Go to top of page

Epilepsy and seizures in water safety programs

This page has information about epilepsy and seizures in water safety programs. Remember that teachers retain duty of care for their students at all times. As part of this responsibility, school staff must assist water safety instructors-in-charge to understand and monitor student health and wellbeing. Particular attention must be paid to seizures in water environments.

Seizures in the water

Whenever there is a seizure in water, an ambulance must always be called.

You should also call an ambulance if a child has a seizure when swimming if:

  • the child submerges or appears to swallow water
  • intranasal midazolam is administered
  • the seizure management plan or seizure first aid advises to do so
  • the child appears to be distressed or unwell.

If a child experiences  a seizure they should stay out of the water for the rest of the session.

The main problem with students having seizures in the water is that their reflexes (including swallowing) are affected, and are more likely to get water in their lungs.

Safety watch

Students who have any condition that causes a loss of consciousness must be observed at all times by a responsible adult. This person on safety watch must provide active supervision of the student with epilepsy.

Active supervision means that:

  • adults who are actively supervising must stand on the pool deck at all times to watch the identified student in their designated area
  • if this adult needs to leave the pool deck, another adult must be able to take over their supervision
  • if the student shows warning signs of a seizure, the instructor responsible for the student must be alerted immediately
  • all other staff are to be enlisted to assist with the management of the other students that are now without supervision. 

Adults on active supervision may be asked to sign the safety watch register (PDF 174KB).

Epilepsy management and consent forms

Where a student has a known diagnosed or seizures or epilepsy this must be documented in a seizure management plan (Word 143KB).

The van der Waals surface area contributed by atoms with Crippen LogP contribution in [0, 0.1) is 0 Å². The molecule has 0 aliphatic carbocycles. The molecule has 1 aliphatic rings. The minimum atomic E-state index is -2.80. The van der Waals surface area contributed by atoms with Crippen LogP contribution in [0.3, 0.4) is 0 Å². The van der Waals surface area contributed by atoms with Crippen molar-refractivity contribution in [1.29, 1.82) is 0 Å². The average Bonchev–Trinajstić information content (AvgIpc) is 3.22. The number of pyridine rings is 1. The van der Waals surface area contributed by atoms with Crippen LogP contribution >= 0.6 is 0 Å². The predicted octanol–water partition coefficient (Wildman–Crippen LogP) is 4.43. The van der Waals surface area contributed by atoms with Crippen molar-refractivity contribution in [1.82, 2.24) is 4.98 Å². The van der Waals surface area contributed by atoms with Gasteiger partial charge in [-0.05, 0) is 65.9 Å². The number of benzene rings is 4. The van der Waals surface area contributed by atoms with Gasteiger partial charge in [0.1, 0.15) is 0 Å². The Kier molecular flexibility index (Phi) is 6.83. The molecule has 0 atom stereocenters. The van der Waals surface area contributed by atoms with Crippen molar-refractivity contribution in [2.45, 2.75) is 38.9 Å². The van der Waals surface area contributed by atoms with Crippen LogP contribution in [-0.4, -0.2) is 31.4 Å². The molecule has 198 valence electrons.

Where a student requires administration of intranasal midazolam as an emergency first aid medication this must be documented in an INM medication agreement (Word 151KB)

The parent or guardian must complete a medical consent form (Word 90KB) for students participating in swimming and aquatics activities. This form will be shown to school staff, swimming instructors and emergency services personnel responsible for student safety at swimming and aquatics activities.

No student can participate in water safety programs without completing the form.

A copy must be given to the water safety instructor-in-charge. Information provided is confidential and must be stored in a secure place.

Epilepsy and seizures in children and students

Educators play an important role in the lives of children with epilepsy. They must ensure that children with epilepsy have the same opportunities. Educators should be aware of the different ways epilepsy can show, as well as the individual epilepsy care and support plans of any epileptic children in their care.

For more information refer to our seizures and epilepsy page.

First aid flow charts

The seizure management plan that has been developed for the child provides instructions in the event of a seizure.

Standard first aid response is documented in the standard seizure first aid (PDF 120KB) and INM administration first aid flowcharts (PDF 118KB).

Where a student with seizures has a first aid response that is not standard seizure first aid this will be documented in an individual first aid plan (Word 156KB).

The process to manage a seizure incident is documented in the management of a seizure incident flowchart (PDF 192KB).

Note that whenever there is a seizure in water, an ambulance MUST always be called.

Contact

Engagement and Wellbeing

Phone: 8226 0870
Email: education.ParentEngagement [at] sa.gov.au

Water safety team

Phone: 8416 5920
Fax: 8115 5558
Email: Educationswimaquatics [at] sa.gov.au